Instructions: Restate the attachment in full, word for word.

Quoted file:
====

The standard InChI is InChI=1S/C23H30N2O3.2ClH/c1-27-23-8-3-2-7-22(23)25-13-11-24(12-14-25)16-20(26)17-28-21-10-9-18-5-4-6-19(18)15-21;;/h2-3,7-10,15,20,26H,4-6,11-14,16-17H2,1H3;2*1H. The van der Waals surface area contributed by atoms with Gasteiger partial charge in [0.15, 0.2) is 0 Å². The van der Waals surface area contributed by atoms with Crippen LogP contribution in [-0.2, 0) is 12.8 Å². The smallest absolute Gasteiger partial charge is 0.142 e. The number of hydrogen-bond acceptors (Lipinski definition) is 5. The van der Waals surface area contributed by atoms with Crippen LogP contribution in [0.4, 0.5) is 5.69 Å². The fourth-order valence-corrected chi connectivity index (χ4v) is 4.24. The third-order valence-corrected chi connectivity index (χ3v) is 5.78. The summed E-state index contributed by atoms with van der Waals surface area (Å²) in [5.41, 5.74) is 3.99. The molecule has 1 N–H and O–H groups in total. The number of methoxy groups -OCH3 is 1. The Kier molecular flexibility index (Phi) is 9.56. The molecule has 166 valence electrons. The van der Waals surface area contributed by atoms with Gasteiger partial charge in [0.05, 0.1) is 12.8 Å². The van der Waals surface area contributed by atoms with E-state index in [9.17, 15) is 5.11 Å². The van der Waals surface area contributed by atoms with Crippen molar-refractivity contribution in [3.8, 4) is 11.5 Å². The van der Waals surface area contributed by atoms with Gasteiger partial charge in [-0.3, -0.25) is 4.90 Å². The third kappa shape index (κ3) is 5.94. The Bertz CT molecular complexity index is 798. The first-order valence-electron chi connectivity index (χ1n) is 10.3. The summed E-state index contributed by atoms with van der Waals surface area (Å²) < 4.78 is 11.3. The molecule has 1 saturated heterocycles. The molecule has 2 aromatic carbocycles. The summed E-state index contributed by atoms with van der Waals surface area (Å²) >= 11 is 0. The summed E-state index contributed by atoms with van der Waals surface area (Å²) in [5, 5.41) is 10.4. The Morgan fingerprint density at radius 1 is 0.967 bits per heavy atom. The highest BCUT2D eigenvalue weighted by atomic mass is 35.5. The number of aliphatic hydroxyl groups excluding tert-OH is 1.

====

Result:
The standard InChI is InChI=1S/C23H30N2O3.2ClH/c1-27-23-8-3-2-7-22(23)25-13-11-24(12-14-25)16-20(26)17-28-21-10-9-18-5-4-6-19(18)15-21;;/h2-3,7-10,15,20,26H,4-6,11-14,16-17H2,1H3;2*1H. The van der Waals surface area contributed by atoms with Gasteiger partial charge in [0.15, 0.2) is 0 Å². The van der Waals surface area contributed by atoms with Crippen LogP contribution in [-0.2, 0) is 12.8 Å². The smallest absolute Gasteiger partial charge is 0.142 e. The number of hydrogen-bond acceptors (Lipinski definition) is 5. The van der Waals surface area contributed by atoms with Crippen LogP contribution in [0.4, 0.5) is 5.69 Å². The fourth-order valence-corrected chi connectivity index (χ4v) is 4.24. The third-order valence-corrected chi connectivity index (χ3v) is 5.78. The summed E-state index contributed by atoms with van der Waals surface area (Å²) in [5.41, 5.74) is 3.99. The molecule has 1 N–H and O–H groups in total. The number of methoxy groups -OCH3 is 1. The Kier molecular flexibility index (Phi) is 9.56. The molecule has 166 valence electrons. The van der Waals surface area contributed by atoms with Gasteiger partial charge in [0.05, 0.1) is 12.8 Å². The van der Waals surface area contributed by atoms with E-state index in [9.17, 15) is 5.11 Å². The van der Waals surface area contributed by atoms with Crippen molar-refractivity contribution in [3.8, 4) is 11.5 Å². The van der Waals surface area contributed by atoms with Gasteiger partial charge in [-0.3, -0.25) is 4.90 Å². The third kappa shape index (κ3) is 5.94. The Bertz CT molecular complexity index is 798. The first-order valence-electron chi connectivity index (χ1n) is 10.3. The summed E-state index contributed by atoms with van der Waals surface area (Å²) < 4.78 is 11.3. The molecule has 1 saturated heterocycles. The molecule has 2 aromatic carbocycles. The summed E-state index contributed by atoms with van der Waals surface area (Å²) >= 11 is 0. The summed E-state index contributed by atoms with van der Waals surface area (Å²) in [5, 5.41) is 10.4. The Morgan fingerprint density at radius 1 is 0.967 bits per heavy atom. The highest BCUT2D eigenvalue weighted by atomic mass is 35.5. The number of aliphatic hydroxyl groups excluding tert-OH is 1.